How are you developing your company's leaders, and becoming a better leader yourself?

If you're focusing on competencies, then you're not taking a practical-enough approach. Todd Warner, founder of consultancy Like Minds Advisory, writes in Harvard Business Review about how great leaders must plug into the social systems of the business and master a few routines that help lead the troops.

"Leaders want to get better in the here-and-now, not to be judged against a competency map or be sold an abstract theory about what leadership should look like," Warner writes. 

Warner says these routines are specific to every company, like how you prepare for meetings. In order to figure out which ones you should be executing at your business, read the advice below.

Assess yourself

Warner suggests starting by asking yourself what your routines are. Write them down and assess them. Pinpoint where you spend your time and the habits you adhere to in meetings. "These routines will reveal opportunities for you to get better," he writes. "The personal habits that inform these routines are equally important: What is planned and what is emergent? When do you collaborate, and when do you execute? How do you listen, and to whom?"

Study your best leaders

Now it's time to find out what your company's best leaders are doing. Start talking to these high performers, and even shadow them. Ask them to lay out their most important routines. When Warner started using these methods at one organization, he said, people really responded. "Operational leaders could not stop talking about their best routines and where they struggled; they shared ideas about what makes a great routine; and they grasped the concept that leadership is an applied craft immediately," he writes.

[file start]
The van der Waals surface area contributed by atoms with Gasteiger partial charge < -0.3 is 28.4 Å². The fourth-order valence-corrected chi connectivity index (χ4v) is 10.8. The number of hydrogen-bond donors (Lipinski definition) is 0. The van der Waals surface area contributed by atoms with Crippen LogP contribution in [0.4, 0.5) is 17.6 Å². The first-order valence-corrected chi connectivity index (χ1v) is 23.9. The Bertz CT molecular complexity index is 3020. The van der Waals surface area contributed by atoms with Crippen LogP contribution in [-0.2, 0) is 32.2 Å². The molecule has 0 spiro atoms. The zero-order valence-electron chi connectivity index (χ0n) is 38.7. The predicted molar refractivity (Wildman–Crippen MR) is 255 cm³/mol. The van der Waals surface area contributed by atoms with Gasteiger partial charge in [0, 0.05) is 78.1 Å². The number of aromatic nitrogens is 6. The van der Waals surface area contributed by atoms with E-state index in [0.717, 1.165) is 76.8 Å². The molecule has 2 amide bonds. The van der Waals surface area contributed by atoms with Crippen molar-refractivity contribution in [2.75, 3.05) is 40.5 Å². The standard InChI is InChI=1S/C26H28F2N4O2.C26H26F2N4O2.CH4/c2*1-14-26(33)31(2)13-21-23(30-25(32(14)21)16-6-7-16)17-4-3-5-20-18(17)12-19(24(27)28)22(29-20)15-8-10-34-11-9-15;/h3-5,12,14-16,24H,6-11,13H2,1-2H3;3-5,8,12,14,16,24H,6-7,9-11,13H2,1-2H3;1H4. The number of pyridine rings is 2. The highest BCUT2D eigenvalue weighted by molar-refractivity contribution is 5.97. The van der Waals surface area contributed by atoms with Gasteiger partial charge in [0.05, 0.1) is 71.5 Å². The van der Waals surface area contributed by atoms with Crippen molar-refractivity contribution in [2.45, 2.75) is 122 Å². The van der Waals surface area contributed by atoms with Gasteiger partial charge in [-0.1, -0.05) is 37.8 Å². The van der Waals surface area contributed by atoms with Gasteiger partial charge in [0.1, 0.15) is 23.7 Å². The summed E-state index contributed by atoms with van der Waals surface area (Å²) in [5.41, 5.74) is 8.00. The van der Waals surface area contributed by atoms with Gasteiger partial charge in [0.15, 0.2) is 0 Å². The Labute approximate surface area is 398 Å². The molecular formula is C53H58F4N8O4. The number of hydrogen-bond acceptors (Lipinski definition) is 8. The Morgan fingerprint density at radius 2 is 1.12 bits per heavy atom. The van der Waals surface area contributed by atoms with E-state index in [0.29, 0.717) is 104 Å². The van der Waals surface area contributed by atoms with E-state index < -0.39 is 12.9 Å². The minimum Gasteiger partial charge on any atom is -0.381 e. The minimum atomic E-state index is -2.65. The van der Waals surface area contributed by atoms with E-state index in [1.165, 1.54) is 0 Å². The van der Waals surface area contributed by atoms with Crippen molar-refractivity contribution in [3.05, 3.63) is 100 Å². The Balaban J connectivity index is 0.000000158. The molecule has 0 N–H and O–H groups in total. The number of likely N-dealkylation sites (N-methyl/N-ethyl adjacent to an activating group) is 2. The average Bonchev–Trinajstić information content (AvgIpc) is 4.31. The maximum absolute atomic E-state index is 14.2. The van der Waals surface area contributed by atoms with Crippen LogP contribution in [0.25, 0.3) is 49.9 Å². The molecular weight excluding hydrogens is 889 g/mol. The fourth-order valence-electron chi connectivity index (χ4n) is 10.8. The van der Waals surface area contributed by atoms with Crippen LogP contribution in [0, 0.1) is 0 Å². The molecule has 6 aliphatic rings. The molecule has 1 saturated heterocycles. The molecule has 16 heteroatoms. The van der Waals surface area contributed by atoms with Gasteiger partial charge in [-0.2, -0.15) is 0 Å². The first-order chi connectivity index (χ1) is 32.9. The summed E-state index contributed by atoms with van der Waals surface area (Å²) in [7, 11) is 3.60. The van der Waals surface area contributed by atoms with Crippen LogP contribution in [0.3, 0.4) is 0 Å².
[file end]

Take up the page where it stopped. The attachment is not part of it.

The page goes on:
Create a conversation about routines

Instead of judging your leaders on abstract competencies, focus on the real-life daily context of your company. "Shift the conversation about leadership to application and improvement, and away from discussions about scoring well on a 360-assessment or an employee survey once a year," Warner says.

Don't look for a formula

"A focus on competencies leads us to believe that there is a secret formula for great leadership. There isn't. Leadership is applied in many different ways in many different contexts," Warner says. Train your efforts on two routines you want to improve, and get feedback. With practice and understanding of your specific situation, you'll slowly get better.